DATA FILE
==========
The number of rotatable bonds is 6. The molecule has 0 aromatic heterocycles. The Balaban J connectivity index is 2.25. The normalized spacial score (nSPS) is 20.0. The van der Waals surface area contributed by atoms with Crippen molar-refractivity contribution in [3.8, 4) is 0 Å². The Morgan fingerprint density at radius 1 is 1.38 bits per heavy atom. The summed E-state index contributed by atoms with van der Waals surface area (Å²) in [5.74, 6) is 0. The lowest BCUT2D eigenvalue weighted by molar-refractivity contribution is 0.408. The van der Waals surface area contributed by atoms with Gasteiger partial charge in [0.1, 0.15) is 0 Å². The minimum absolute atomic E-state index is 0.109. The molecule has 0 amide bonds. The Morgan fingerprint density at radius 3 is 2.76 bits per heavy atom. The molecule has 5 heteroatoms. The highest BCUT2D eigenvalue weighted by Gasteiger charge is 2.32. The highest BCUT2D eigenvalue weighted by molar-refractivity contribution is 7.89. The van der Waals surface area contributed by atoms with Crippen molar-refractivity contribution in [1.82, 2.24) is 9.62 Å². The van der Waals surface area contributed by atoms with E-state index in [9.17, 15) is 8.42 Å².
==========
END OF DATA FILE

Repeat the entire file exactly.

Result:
The number of rotatable bonds is 6. The molecule has 0 aromatic heterocycles. The Balaban J connectivity index is 2.25. The normalized spacial score (nSPS) is 20.0. The van der Waals surface area contributed by atoms with Crippen molar-refractivity contribution in [3.8, 4) is 0 Å². The Morgan fingerprint density at radius 1 is 1.38 bits per heavy atom. The summed E-state index contributed by atoms with van der Waals surface area (Å²) in [5.74, 6) is 0. The lowest BCUT2D eigenvalue weighted by molar-refractivity contribution is 0.408. The van der Waals surface area contributed by atoms with Gasteiger partial charge in [0.1, 0.15) is 0 Å². The minimum absolute atomic E-state index is 0.109. The molecule has 0 amide bonds. The Morgan fingerprint density at radius 3 is 2.76 bits per heavy atom. The molecule has 5 heteroatoms. The highest BCUT2D eigenvalue weighted by Gasteiger charge is 2.32. The highest BCUT2D eigenvalue weighted by molar-refractivity contribution is 7.89. The van der Waals surface area contributed by atoms with Crippen molar-refractivity contribution in [1.82, 2.24) is 9.62 Å². The van der Waals surface area contributed by atoms with E-state index in [9.17, 15) is 8.42 Å².